Dreaming of Growing Your Produce? It’s Easier Than You Think.

Food definitely tastes better when it’s made with fresh ingredients, and if you don’t have a farmers market nearby (or even if you do!), why not try growing your own produce this year? A lot of people are intimidated by the idea of cultivating a vegeta…

Food definitely tastes better when it’s made with fresh ingredients, and if you don’t have a farmers market nearby (or even if you do!), why not try growing your own produce this year? A lot of people are intimidated by the idea of cultivating a vegetable garden—I know I was!—but with the right tools and intel, it’s easier than you might think.

Where there’s a will to grow a vegetable garden, there’s definitely a way, no matter how much space or experience you have. Sure, gardening often takes some trial and error, but the worst thing that can happen is your plants don’t make it, in which case you can simply try again next year! (I know, I know. It feels bad when plants die, but part of gardening is learning not to take it so personally.)

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Calling All Plant Parents: 6 Resolutions to Make for 2021

I don’t know about you, but this year, I found had no desire to make my “traditional” New Year’s resolutions—you know the ones I’m talking about: things like eating differently, exercising more, and so on. Instead, I decided it would be more beneficial…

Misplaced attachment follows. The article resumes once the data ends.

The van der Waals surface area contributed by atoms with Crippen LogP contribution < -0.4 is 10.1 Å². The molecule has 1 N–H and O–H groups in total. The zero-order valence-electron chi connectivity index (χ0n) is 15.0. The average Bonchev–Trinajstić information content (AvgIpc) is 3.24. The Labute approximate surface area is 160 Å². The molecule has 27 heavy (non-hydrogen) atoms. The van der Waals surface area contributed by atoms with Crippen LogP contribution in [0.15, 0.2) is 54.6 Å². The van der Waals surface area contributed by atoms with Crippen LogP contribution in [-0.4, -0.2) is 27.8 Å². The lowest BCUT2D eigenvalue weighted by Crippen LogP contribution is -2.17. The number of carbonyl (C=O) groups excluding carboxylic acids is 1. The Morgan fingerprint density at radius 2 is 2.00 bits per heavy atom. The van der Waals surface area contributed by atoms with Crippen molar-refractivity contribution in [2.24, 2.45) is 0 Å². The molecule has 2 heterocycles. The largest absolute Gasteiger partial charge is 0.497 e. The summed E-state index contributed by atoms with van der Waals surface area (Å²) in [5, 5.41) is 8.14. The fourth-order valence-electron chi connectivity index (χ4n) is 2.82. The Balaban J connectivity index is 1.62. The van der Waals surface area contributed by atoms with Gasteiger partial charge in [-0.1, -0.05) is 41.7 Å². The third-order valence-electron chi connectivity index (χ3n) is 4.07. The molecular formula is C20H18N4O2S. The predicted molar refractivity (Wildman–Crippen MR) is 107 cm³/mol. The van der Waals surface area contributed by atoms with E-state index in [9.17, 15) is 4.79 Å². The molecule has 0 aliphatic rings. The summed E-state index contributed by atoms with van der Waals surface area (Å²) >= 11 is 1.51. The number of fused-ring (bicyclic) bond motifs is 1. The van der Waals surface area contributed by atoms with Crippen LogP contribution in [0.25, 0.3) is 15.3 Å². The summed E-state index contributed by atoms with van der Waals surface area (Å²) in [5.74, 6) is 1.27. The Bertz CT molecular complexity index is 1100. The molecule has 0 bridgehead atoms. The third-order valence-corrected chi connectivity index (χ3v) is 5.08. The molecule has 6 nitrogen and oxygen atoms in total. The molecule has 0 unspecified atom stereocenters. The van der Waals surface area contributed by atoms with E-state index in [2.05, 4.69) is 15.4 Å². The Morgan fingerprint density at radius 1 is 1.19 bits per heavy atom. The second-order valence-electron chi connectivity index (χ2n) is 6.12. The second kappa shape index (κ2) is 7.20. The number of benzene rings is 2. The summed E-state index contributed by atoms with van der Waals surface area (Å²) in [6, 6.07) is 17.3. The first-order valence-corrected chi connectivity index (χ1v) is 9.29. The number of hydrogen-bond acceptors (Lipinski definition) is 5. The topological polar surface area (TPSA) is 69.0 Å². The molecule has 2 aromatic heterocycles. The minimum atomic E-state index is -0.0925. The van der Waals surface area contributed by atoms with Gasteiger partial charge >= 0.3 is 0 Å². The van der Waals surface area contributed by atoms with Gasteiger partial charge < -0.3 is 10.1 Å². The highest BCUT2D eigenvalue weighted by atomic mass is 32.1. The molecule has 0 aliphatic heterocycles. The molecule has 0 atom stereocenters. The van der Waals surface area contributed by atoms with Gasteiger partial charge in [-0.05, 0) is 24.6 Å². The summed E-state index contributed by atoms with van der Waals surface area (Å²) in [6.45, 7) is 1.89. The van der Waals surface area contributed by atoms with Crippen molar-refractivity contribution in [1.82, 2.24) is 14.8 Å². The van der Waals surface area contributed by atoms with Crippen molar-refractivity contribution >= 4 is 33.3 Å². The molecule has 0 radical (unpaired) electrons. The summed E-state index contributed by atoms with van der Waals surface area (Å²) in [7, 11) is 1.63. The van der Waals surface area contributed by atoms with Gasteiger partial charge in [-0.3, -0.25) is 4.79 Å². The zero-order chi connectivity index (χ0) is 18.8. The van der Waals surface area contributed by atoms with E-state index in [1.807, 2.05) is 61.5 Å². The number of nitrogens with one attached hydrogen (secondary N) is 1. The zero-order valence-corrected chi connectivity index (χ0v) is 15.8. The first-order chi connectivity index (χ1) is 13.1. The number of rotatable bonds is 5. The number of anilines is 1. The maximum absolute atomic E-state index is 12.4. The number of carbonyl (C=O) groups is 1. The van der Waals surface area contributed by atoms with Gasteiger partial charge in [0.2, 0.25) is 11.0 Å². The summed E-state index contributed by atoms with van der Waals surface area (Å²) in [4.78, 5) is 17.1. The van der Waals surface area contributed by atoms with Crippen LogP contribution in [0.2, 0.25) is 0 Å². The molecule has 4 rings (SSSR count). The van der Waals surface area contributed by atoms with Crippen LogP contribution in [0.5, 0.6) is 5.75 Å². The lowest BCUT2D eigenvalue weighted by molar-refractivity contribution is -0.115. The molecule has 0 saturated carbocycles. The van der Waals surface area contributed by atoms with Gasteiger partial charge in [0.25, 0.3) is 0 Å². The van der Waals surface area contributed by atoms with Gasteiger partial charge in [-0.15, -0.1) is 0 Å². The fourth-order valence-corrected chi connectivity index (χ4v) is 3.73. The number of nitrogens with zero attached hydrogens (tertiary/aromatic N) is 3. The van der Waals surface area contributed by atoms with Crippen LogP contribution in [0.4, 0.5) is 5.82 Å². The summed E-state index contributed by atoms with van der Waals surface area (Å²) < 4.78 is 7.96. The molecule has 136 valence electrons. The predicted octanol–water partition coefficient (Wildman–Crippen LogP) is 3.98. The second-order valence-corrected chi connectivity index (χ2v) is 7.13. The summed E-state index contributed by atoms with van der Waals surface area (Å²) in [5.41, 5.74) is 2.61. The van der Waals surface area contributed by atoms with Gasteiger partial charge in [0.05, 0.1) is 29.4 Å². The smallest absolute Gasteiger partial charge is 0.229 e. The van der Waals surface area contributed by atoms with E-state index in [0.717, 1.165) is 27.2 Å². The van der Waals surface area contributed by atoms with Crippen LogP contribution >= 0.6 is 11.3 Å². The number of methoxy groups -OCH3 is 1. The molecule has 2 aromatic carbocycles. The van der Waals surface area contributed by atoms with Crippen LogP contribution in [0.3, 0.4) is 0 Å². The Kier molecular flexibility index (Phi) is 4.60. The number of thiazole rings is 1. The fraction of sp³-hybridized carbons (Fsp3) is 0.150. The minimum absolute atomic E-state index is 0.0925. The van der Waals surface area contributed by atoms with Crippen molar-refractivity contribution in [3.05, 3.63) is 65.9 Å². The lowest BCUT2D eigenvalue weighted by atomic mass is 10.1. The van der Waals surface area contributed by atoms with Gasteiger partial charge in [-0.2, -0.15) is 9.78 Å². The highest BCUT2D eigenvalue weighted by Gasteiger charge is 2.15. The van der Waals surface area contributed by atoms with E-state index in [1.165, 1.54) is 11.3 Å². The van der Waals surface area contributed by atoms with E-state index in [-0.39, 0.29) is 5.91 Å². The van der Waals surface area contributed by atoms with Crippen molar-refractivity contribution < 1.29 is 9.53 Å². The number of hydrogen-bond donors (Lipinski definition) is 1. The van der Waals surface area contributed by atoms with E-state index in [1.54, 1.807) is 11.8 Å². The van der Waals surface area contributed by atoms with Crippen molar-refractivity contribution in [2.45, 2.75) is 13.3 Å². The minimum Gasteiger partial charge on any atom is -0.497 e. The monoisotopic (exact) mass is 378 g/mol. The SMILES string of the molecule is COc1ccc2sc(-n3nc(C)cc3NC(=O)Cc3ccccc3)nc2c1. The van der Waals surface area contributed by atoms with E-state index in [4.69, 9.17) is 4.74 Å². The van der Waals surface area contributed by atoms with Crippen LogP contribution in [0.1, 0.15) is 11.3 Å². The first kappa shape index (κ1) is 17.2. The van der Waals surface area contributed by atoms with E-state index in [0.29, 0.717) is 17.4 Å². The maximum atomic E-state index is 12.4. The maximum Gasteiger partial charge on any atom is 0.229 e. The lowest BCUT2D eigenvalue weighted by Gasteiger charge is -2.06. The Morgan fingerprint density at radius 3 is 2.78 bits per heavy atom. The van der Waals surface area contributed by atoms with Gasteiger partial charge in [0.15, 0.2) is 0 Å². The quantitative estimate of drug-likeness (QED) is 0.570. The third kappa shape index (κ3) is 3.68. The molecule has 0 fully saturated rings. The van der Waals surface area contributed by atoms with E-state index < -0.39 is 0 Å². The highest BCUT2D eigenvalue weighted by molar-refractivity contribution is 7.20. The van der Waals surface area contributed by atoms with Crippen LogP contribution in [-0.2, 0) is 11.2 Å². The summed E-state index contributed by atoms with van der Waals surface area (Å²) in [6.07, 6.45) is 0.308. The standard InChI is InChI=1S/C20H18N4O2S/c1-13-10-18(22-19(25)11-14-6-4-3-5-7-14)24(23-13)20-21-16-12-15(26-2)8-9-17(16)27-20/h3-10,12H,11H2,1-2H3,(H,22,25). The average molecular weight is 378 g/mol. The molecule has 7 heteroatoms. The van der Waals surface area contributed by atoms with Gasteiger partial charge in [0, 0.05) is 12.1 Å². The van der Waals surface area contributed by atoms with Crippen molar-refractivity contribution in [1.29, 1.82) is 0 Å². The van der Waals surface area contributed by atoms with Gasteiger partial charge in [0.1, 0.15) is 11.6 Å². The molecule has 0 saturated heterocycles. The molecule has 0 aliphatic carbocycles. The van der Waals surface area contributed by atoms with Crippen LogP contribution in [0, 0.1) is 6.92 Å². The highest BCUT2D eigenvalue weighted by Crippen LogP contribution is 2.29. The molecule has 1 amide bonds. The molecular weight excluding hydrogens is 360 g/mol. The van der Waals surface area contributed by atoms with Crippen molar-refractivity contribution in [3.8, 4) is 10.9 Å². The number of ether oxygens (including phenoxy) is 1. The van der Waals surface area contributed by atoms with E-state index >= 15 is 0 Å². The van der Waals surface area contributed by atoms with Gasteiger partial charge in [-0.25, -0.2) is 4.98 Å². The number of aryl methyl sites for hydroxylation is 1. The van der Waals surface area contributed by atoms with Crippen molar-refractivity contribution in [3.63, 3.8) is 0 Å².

I don’t know about you, but this year, I found had no desire to make my “traditional” New Year’s resolutions—you know the ones I’m talking about: things like eating differently, exercising more, and so on. Instead, I decided it would be more beneficial for my well-being to simply lean into things that make me truly happy, and one of my biggest sources of joy in 2020 was my ever-growing plant collection.

Houseplants and gardening have taken off in a big way in the past few years, and personally, I’ve amassed a small indoor jungle of greenery that always manages to put a smile on my face. To keep growing my hobby, I’ve set a few plant-related goals for the coming year, and I hope by putting them out in the world, I’ll be able to hold myself accountable for sticking with them.

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10 Flowers to Look Forward to Planting This Spring

Ah, springtime! The time to toss off that blanket you’ve been curled up in all winter, open the windows to let in fresh air, and best of all, start planning out your gardens (or window boxes or planters). Personally, my favorite part of spring is watch…

Ah, springtime! The time to toss off that blanket you’ve been curled up in all winter, open the windows to let in fresh air, and best of all, start planning out your gardens (or window boxes or planters). Personally, my favorite part of spring is watching all my plants come back to life, and if you’re ready to see your gardens bursting with new greenery, now’s the time to start thinking about what you want to plant for the growing season.

Some flowers, such as daffodils and tulips, need to be sown in the fall if they’re going to bloom in the spring, but even if you missed the boat on those, there are plenty of other beautiful blooms that can be planted in March, April, or May. If you’re planning for warmer months ahead, here are some of our favorites.

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Is This the Hardiest Indoor Plant Ever?

“I need a plant,” I said. To which Jarema Osofsky—aka, Dirt Queen NYC, aka, plant-problem-solver—nodded helpfully. “Well…it’s for this weird corner that’s wedged between a large crockery cupboard and a wall. It gets no light and no air—and oh, I’m know…